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Peter Hegemann receives 2013 Louis-Jeantet Prize for Medicine

The biochemist is awarded for the discovery of ion channels that can be activated by light

Peter Hegemann, researcher at the Department of Experimental Biophysics at Humboldt-Universität zu Berlin, and Georg Nagel, researcher at the Institute Julius-von-Sachs at the University of Wurzburg, are jointly awarded the 2013 Louis-Jeantet Prize for Medicine for their discovery of ion channels that can be activated by light. They have thus created a new and most promising discipline in the field of neurosciences - “optogenetics”.

Peter Hegemann showed that photosensitive proteins controlled the movements of the microscopic green alga Chlamydomonas reinhardtii, which only moves in function of its exposure to light. Georg Nagel showed that rhodopsins from microbes, including the ones from the alga, can be brought into animal cells where they function well and their working can be studied. Together they studied the functionality of these proteins in depth. They thus discovered the unique property of ion channels that may be activated under exposure to light and are usable for the study of neural circuits in vitro and in vivo with so far unmatched levels of precision. The two researchers thus initiated a new discipline – optogenetics - that offers an entirely new perspective for the treatment of certain neurological diseases in particular.

Peter Hegemann and Georg Nagel will use the prize money to continue their research into proteins that may be activated by exposure to light. The award will be held in Geneva (Switzerland) on Thursday, 18 April 2013. Peter Hegemann and Georg Nagel have already shared several distinctions, notably the Wiley Prize in Biomedical Sciences, USA (2010), and the Karl-Heinz-Beckurts Prize (2010) and Klaus-Joachim-Zülch Prize (2012) in Germany.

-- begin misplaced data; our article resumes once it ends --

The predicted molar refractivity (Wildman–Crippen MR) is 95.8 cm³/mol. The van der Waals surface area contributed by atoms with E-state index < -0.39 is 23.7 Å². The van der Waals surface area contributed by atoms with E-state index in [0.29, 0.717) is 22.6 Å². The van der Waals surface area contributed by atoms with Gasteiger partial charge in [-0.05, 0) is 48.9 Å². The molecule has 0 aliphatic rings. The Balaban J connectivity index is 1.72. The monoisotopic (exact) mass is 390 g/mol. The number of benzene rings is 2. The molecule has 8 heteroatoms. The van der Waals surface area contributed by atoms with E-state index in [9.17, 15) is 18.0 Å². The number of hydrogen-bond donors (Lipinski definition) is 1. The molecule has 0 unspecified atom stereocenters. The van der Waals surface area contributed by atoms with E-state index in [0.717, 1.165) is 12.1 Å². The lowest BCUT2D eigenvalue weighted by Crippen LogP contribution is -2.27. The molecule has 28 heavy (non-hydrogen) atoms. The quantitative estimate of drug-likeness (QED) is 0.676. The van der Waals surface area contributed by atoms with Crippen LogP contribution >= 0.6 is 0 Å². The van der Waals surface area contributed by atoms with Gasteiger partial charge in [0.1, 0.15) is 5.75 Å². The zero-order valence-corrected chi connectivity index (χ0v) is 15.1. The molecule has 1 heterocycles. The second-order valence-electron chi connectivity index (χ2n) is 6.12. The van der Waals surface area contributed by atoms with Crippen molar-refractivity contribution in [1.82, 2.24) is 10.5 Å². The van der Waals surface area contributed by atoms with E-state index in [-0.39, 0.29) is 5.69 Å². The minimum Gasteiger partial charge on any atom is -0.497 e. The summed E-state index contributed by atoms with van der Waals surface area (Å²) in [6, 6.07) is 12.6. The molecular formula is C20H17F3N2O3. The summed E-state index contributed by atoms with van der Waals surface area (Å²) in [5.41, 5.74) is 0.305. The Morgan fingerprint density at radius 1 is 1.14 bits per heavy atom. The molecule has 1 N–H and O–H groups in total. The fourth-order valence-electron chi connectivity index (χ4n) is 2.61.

Peter Hegemann was born 1954 in Munster, studied chemistry in his home town and then in Munich, where he was awarded his PhD in biochemistry. He then left for the USA and post-doctoral work at the University of Syracuse (State of New York). On his return to Germany in 1986, he was a research group leader at the Max-Planck Institute for Biochemistry, after which he was named Professor of Biochemistry at the University of Regensburg. Since 2004, he holds the position of Professor of Experimental Biophysics at Humboldt-Universität zu Berlin. Peter Hegemann is a member of the German National Academy of Sciences, Leopoldina.

Georg Nagel was born 1953 in Weingarten near Ravensburg. He studied biology and biophysics at the recently created University of Konstanz. After teaching for several years at high school in Switzerland, he continued his education and was awarded his PhD in biology and biophysics at the University of Frankfurt am Main in 1988. Thereafter he left for the USA for post-doctoral training at Yale University, then Rockefeller University. He returned to Germany in 1992, where he became a group leader in the Department of Biophysical Chemistry at the Max-Planck Institute of Biophysics. Since 2004, he is Professor of Molecular Plant Physiology and Biophysics at the University of Wurzburg (Bavaria).


Constanze Haase
Humboldt-Universität zu Berlin
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Phone: +49 30 2093-2332